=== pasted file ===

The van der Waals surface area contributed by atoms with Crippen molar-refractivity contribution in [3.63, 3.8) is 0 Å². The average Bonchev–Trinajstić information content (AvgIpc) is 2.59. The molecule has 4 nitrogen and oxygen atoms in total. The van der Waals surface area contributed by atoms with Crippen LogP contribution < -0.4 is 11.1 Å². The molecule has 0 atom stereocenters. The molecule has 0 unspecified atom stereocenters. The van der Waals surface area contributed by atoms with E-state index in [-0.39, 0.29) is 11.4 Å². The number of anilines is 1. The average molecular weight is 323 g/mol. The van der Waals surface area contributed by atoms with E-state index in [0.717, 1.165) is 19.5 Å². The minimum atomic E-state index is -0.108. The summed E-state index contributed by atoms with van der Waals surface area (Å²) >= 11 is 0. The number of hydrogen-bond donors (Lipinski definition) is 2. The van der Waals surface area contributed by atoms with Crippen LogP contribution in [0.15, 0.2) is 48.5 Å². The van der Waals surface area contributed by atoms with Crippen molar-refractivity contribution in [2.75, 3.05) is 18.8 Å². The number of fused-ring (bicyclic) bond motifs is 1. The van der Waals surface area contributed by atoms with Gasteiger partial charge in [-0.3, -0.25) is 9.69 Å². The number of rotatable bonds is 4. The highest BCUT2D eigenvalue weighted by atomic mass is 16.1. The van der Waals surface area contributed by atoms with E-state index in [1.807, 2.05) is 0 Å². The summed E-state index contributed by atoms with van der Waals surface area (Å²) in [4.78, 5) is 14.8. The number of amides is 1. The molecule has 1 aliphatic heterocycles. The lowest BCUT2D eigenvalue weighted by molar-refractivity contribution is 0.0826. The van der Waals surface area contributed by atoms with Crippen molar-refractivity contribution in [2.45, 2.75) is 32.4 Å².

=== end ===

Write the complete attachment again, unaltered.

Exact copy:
The van der Waals surface area contributed by atoms with Crippen molar-refractivity contribution in [3.63, 3.8) is 0 Å². The average Bonchev–Trinajstić information content (AvgIpc) is 2.59. The molecule has 4 nitrogen and oxygen atoms in total. The van der Waals surface area contributed by atoms with Crippen LogP contribution < -0.4 is 11.1 Å². The molecule has 0 atom stereocenters. The molecule has 0 unspecified atom stereocenters. The van der Waals surface area contributed by atoms with E-state index in [-0.39, 0.29) is 11.4 Å². The number of anilines is 1. The average molecular weight is 323 g/mol. The van der Waals surface area contributed by atoms with E-state index in [0.717, 1.165) is 19.5 Å². The minimum atomic E-state index is -0.108. The summed E-state index contributed by atoms with van der Waals surface area (Å²) >= 11 is 0. The number of hydrogen-bond donors (Lipinski definition) is 2. The van der Waals surface area contributed by atoms with Crippen LogP contribution in [0.15, 0.2) is 48.5 Å². The van der Waals surface area contributed by atoms with Crippen molar-refractivity contribution in [2.75, 3.05) is 18.8 Å². The number of fused-ring (bicyclic) bond motifs is 1. The van der Waals surface area contributed by atoms with Gasteiger partial charge in [-0.3, -0.25) is 9.69 Å². The number of rotatable bonds is 4. The highest BCUT2D eigenvalue weighted by atomic mass is 16.1. The van der Waals surface area contributed by atoms with E-state index in [1.807, 2.05) is 0 Å². The summed E-state index contributed by atoms with van der Waals surface area (Å²) in [4.78, 5) is 14.8. The number of amides is 1. The molecule has 1 aliphatic heterocycles. The lowest BCUT2D eigenvalue weighted by molar-refractivity contribution is 0.0826. The van der Waals surface area contributed by atoms with Crippen molar-refractivity contribution in [2.45, 2.75) is 32.4 Å².